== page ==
Hours before Jackson State University won its second consecutive SWAC football championship, before its celebrity coach caught a plane in the dead of night to roam with the Buffaloes of Colorado, Tiger fans joined in unison to serenade Deion Sanders with a bit of King George’s “Keep On Rollin’.”
“If you wanna go baby, go ‘head walk out the door, one thing you gotta remember, is one monkey don’t stop no show,” many fans in attendance jeered, with a tone that sounded jovial, albeit jilted.
Depending on where one stands with Sanders’ decision to take the job as Colorado’s head coach, he’s either a savior who did all he could for Jackson State and historically Black colleges and universities (HBCUs), or a sellout who used Black college football as a stepping stone to the resources (and money!) of a predominantly white institution (PWI).
Respectfully, I think most people – Sanders included – have made him the epicenter of this experiment for the last two years. Now is a good time to widen our collective gaze and look beyond Coach Prime and athletics, and into the intent and mission of HBCUs.
The mission of Black schools is a radical one within the framework of American history and politics: to educate Black children. It’s no coincidence that a host of Black schools were established in the years following Reconstruction, nor is it a coincidence that a host of Black schools have been heavily underfunded by state (and by extension, federal) governments.
In short, we can’t have a conversation about HBCUs, certainly not Black college athletics, without talking about the mutual history of underfunding and integration.
“Equal but separate,” the segregationist doctrine we commonly note as separate but equal, was always a misnomer. Black institutions – hell, Black people – would always be denied monetary resources and governmental access under a racist regime. Integration presumably, and that presumption is working double overtime, allowed Black people to engage in white spaces, or more appropriately, allowed Black folks within the proximity of resources only allowed to white people. This allowance did not change the cultural underfunding of Black spaces and Black people.
This is the crux of where Sanders’ decision to leave JSU hurts. Whether intentionally or not, Coach Prime is perpetuating the assumption that Black schools are “second-class” to PWIs. It’s not just hurtful that he will likely transport the resources from a Black school to a white school in a town with a microscopic Black population. It’s the callousness with which he is doing it, from his abruptness after winning the SWAC championship on Saturday, to the lack of care in which he addresses players at both JSU and Colorado in terms of the transfer portal.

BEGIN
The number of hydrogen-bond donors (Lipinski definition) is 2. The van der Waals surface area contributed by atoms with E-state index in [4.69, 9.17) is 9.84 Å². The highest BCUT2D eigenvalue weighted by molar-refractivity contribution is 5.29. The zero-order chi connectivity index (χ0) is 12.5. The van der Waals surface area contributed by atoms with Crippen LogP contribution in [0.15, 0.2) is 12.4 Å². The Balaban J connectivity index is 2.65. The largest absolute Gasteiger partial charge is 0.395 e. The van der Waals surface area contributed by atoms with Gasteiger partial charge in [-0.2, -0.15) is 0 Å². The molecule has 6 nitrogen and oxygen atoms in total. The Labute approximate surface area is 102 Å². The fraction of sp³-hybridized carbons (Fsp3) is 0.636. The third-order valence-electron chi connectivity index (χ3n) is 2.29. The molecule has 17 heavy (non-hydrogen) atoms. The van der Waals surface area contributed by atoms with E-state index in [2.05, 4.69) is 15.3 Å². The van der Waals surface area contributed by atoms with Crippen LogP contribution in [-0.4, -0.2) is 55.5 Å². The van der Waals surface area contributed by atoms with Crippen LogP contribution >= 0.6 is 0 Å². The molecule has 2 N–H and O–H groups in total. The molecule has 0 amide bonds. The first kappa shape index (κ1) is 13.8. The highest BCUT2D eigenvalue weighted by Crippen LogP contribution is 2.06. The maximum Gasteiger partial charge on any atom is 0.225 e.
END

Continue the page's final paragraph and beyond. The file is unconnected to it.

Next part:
Undoubtedly, some people will say Sanders’ move is for the culture. Sanders himself said in the coaching ranks, you’re either “elevated or terminated.” Absolutes such as those make me wonder whose “culture” is that? Capitalist culture? Football culture? Reminds me of Kendrick Lamar’s commentary on culture on “The Heart Part 5”.
Personally, I believe our perspective of culture has become far too individualistic and materialistic. That myopic view is how people can simplify Coach Prime’s decision by essentially saying it’s a matter of a pay raise. Sanders’ contract at Colorado is a product of HBCU uplift, contrary to the thoughts of those who see his presence at JSU as a one-sided benefit. Jackson State gave Sanders a place to cultivate his coaching prowess when PWIs weren’t checking for him.
When it comes to HBCUs, community has always been more important than capitalism. It is certainly the community that has sustained our beloved institutions. I appreciate this more so as the son of HBCU graduates and a proud Florida A&M alum. I think about the tireless efforts of my former academic advisor, Frances McMillon. In hindsight, she stood in the gap for my scholarship brothers and sisters, people whom I share kinship with more than 20 years later. She represents so many Black women in the HBCU space – nurturing and challenging students who will soon become professionals.
I think about those mothers, I think about foundational Black historians like Carter G. Woodson, the “father of Black history,” and I shake my head when I hear people say Sanders “doesn’t owe Jackson State or HBCUs anything.” It’s why I bristled at his perpetual criticisms of HBCU “tradition,” because they came from a place of capitalism, not a place of care. The distinction between Sanders and HBCU faculty and staff members of tenure isn’t just investment of time and tutelage over many years. It’s about trust in something bigger than yourself.
Being fair, Coach Prime made it clear that he would leave for a PWI at the first opportunity he received. I didn’t need him to make that declaration, because he said nearly 30 years ago that money would change his wardrobe, his phone number and his address.
Must be the money, he said. It was a self-fulfilling prophecy.